Cover letters give you a golden opportunity to get across your passion, communication skills and technical smarts, all of which should make the reviewer want to take the next step and look at your resume. Unfortunately, most of them blow it by making one of these mistakes.
Sending a blatantly generic cover letter that just regurgitates the information in your resume won’t cut it. The only message reviewers will receive is that you didn’t think their job was worth any real thought and effort.
To fix that, reference the specific position and company in the first paragraph. If someone referred you, be sure to mention that, too. Then, show that you’ve done your homework by mentioning some of the company’s issues or pain points.
And be specific, says Laura Smith-Proulx, a resume writer in Arvada, Colo. “Whether the company is experiencing growing pains or needs to cut costs, show them that you understand their issues and explain how you can help.”
No. 2: Generic Salutation
Don’t use an impersonal greeting or salutation like To Whom It May Concern or Dear Sir or Madam. Track down the hiring manager and address your letter to him or her by name. If you can’t do that by searching the Web or calling the company, try something like Dear Members of the Selection Team at ABC Company or Dear Project Manager. They’re not ideal, but they’re better.
If you don’t like those suggestions, simply reference the job title and jump right into your opening paragraph.
No. 3: Tacky Attention-Grabbing Headline
Starting off with headlines like these are simply going to hurt you.
DBA Available Immediately!
Actually, they might get you some attention, though being passed around the office as a joke isn’t the kind of notice you’re looking for. So don’t be cute. Use a crisp opening line like this:
After reading about ABC Company’s recent triumphs in the global marketplace, I’m certain that my diverse experience as a user experience architect can help you to maintain your positive momentum.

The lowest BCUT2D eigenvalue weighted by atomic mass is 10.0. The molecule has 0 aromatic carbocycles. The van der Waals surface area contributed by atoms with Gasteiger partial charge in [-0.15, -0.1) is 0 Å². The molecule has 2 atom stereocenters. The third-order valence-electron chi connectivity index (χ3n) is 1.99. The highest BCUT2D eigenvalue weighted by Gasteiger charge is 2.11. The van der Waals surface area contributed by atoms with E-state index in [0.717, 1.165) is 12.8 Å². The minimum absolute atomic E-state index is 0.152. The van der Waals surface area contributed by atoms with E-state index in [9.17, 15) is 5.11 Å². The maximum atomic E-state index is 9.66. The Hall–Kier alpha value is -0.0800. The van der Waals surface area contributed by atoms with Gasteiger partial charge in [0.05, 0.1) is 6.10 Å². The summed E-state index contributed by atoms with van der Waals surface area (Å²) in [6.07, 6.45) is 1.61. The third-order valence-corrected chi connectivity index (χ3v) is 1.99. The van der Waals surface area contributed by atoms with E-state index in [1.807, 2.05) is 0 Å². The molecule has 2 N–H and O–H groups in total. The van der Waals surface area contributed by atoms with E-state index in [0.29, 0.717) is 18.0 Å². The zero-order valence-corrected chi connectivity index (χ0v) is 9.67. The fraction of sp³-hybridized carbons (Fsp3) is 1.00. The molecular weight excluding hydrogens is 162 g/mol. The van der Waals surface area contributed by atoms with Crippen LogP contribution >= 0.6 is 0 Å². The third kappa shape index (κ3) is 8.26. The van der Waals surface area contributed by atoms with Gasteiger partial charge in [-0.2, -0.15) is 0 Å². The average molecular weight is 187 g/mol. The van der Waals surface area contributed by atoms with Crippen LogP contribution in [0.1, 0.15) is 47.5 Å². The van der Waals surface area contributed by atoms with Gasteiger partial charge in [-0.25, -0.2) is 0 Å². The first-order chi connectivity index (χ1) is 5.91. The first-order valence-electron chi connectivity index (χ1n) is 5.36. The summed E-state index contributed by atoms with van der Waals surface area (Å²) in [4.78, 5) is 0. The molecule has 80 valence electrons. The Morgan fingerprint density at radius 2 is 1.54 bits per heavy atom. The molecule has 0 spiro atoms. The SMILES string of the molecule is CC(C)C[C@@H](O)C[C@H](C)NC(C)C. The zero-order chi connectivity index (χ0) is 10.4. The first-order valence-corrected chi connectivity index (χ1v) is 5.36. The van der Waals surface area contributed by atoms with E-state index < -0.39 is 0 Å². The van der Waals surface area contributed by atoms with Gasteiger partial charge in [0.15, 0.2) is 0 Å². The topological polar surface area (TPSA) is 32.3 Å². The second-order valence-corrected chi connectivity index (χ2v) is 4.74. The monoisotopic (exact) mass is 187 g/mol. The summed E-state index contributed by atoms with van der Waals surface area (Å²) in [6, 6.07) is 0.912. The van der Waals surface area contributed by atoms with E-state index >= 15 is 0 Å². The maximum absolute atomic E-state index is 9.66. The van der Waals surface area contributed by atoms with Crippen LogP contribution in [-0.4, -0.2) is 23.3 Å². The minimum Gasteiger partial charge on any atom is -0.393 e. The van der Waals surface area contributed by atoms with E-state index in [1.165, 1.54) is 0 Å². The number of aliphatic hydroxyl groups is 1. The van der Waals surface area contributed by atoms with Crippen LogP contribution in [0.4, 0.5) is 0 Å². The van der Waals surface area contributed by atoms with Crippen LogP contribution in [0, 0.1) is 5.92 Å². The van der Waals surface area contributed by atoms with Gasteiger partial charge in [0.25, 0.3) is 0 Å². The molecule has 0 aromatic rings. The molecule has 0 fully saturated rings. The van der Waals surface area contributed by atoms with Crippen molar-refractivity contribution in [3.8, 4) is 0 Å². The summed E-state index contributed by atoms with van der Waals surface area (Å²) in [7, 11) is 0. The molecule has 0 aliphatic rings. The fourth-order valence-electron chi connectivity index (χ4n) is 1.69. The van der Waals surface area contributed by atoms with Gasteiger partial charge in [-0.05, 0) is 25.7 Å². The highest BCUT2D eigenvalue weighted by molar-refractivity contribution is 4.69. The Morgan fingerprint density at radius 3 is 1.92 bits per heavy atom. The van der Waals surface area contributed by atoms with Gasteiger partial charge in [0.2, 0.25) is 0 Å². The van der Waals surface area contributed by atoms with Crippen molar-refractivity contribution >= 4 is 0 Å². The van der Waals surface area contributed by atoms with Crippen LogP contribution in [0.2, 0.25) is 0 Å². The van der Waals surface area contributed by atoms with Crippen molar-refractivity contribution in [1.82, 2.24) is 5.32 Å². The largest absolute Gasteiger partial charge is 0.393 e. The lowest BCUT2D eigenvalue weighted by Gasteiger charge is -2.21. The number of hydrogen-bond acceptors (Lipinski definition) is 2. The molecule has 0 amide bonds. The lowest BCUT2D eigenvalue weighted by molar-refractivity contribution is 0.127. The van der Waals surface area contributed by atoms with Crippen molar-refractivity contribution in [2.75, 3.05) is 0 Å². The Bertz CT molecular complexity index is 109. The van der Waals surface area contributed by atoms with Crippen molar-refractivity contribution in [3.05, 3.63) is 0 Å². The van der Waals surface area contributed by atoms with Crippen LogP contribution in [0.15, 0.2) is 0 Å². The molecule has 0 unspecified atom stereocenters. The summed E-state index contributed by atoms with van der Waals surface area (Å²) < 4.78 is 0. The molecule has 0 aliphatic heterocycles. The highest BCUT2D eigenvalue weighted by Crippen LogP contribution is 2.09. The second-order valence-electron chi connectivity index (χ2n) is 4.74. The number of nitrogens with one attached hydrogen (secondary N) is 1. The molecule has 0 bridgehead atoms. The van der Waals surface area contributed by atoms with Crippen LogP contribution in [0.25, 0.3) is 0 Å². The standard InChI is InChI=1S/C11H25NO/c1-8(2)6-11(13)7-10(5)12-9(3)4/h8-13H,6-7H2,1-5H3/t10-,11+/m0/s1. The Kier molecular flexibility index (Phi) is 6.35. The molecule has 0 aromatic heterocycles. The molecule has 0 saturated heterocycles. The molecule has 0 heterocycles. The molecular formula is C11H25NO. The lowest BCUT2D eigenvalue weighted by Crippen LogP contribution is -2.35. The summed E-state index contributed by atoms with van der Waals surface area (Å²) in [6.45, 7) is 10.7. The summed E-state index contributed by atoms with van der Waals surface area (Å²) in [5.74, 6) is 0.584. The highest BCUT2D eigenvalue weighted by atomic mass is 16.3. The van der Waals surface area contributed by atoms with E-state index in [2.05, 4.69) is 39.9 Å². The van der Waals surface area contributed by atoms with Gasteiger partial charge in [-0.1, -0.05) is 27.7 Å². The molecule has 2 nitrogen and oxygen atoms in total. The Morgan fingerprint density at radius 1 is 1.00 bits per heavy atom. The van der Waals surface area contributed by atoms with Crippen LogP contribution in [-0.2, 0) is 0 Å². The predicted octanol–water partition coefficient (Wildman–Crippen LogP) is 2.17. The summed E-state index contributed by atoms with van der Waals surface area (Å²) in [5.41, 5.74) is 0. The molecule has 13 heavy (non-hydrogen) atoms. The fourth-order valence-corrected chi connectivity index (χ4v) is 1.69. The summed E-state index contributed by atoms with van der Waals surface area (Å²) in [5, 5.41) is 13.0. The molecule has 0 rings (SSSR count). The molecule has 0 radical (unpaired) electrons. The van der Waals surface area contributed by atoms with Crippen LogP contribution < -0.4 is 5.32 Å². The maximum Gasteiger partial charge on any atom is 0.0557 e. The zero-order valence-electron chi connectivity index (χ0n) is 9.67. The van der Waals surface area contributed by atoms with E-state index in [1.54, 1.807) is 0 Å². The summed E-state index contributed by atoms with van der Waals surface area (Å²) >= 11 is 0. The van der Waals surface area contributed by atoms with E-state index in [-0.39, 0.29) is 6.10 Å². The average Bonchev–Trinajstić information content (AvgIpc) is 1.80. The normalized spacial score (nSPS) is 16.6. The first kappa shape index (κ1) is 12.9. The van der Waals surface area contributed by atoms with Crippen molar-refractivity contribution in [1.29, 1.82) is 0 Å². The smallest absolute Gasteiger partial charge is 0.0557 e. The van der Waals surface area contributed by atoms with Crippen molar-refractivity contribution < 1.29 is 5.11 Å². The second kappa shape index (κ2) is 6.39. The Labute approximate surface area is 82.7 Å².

No. 4: Tone is Too Formal or Informal
The key is to demonstrate both your personality and enthusiasm without violating the tone of a formal business letter. Use adjectives to describe your activities and expertise and avoid contractions, words you don’t normally use, slang, acronyms and industry buzzwords. Remember, a cover letter is a blank canvas. It’s your chance to prove that you really do possess excellent communication skills.
No. 5: It’s All About You
You may be looking to code like crazy or create killer mobile apps, but unless you spell out how you’ll benefit the company, you’re not going to generate much interest. “Don’t make too many ‘I’ statements or focus on your own goals,” says Jason Reece, writing center manager for Washington State-based Career Perfect Resume Writing Services. “Show how your technical skills and experience create value by meeting the company’s needs.”
No: 6: Being Wishy-Washy
If you don’t believe in yourself, no one else will. Use words like confident, sure and convinced to describe your abilities and how you plan to hit the ground running. If you use specific examples and quotes from managers and co-workers to validate your claims, you won’t come off as cocky. For example:
After increasing revenues at XYZ Company by 35 percent over the last three years, I’m confident that my data base management and analysis skills can help ABC Corporation penetrate new markets by bolstering the efforts of your sales and marketing team.
No. 7: Telling Instead of Showing
No 8: Including Inappropriate Information
Your cover letter is definitely the place to discuss an employment gap or desire to change careers. But it’s not the place to vent about your recent divorce, the issues that led to your termination or your disdain for noisy work environments. Also, don’t include salary expectations unless they’re required. At this stage, employers are looking for reasons to screen out candidates. Don’t give them any ammunition.
No. 9: Rambling
Keep your letter focused on your relevant experience and skills, and make sure you do it in no more than 300 words. Don’t wander off track, tailor your message toward the job description and always remember the manager’s needs.
No. 10: Failing to Close
If you’re squeamish about making a bold closing statement, just be polite and re-cap your value before outlining your next step. For example:
I’m very interested in the systems analyst position and confident that I can benefit the entire enterprise by identifying and resolving pressing hardware and networking issues. I will call next week to arrange a time to meet so we can discuss my plan to surpass your expectations.
Yes, it might sound like a sales letter. But when you get right down to it, that’s what a cover letter is. It’s your first shot at convincing the employer that you’re a serious candidate who understands their business and their challenges — and knows how to address them.